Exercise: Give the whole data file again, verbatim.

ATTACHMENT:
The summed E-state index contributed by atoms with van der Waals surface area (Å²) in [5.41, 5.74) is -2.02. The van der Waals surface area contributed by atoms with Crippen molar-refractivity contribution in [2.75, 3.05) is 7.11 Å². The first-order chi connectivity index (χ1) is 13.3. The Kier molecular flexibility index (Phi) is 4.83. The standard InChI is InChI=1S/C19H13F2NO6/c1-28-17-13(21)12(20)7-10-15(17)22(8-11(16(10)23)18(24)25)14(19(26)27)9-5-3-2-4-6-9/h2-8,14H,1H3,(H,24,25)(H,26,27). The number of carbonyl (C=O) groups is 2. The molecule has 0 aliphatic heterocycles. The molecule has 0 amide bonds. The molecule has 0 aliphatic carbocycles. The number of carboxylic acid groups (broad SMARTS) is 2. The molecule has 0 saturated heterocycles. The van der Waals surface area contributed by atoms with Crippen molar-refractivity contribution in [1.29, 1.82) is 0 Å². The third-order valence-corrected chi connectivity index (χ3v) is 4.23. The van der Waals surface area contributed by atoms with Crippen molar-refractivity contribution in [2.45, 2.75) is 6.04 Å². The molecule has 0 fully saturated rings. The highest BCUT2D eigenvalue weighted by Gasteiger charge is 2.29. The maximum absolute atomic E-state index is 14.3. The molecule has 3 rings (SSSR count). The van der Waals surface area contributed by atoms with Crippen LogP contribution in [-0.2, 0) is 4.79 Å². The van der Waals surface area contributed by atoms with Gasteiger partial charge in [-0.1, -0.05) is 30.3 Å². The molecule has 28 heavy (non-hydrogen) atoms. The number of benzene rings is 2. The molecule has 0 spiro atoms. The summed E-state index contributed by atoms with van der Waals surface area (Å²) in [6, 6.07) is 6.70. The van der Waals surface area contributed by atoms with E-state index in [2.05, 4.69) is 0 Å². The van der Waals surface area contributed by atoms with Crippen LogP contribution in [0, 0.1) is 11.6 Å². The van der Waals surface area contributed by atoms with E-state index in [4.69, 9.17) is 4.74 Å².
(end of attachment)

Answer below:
The summed E-state index contributed by atoms with van der Waals surface area (Å²) in [5.41, 5.74) is -2.02. The van der Waals surface area contributed by atoms with Crippen molar-refractivity contribution in [2.75, 3.05) is 7.11 Å². The first-order chi connectivity index (χ1) is 13.3. The Kier molecular flexibility index (Phi) is 4.83. The standard InChI is InChI=1S/C19H13F2NO6/c1-28-17-13(21)12(20)7-10-15(17)22(8-11(16(10)23)18(24)25)14(19(26)27)9-5-3-2-4-6-9/h2-8,14H,1H3,(H,24,25)(H,26,27). The number of carbonyl (C=O) groups is 2. The molecule has 0 aliphatic heterocycles. The molecule has 0 amide bonds. The molecule has 0 aliphatic carbocycles. The number of carboxylic acid groups (broad SMARTS) is 2. The molecule has 0 saturated heterocycles. The van der Waals surface area contributed by atoms with Crippen molar-refractivity contribution in [1.29, 1.82) is 0 Å². The third-order valence-corrected chi connectivity index (χ3v) is 4.23. The van der Waals surface area contributed by atoms with Crippen molar-refractivity contribution in [2.45, 2.75) is 6.04 Å². The molecule has 0 fully saturated rings. The highest BCUT2D eigenvalue weighted by Gasteiger charge is 2.29. The maximum absolute atomic E-state index is 14.3. The molecule has 3 rings (SSSR count). The van der Waals surface area contributed by atoms with Crippen LogP contribution in [-0.2, 0) is 4.79 Å². The van der Waals surface area contributed by atoms with Gasteiger partial charge in [-0.1, -0.05) is 30.3 Å². The molecule has 28 heavy (non-hydrogen) atoms. The number of benzene rings is 2. The molecule has 0 spiro atoms. The summed E-state index contributed by atoms with van der Waals surface area (Å²) in [6, 6.07) is 6.70. The van der Waals surface area contributed by atoms with E-state index in [2.05, 4.69) is 0 Å². The van der Waals surface area contributed by atoms with Crippen LogP contribution in [0, 0.1) is 11.6 Å². The van der Waals surface area contributed by atoms with E-state index in [4.69, 9.17) is 4.74 Å².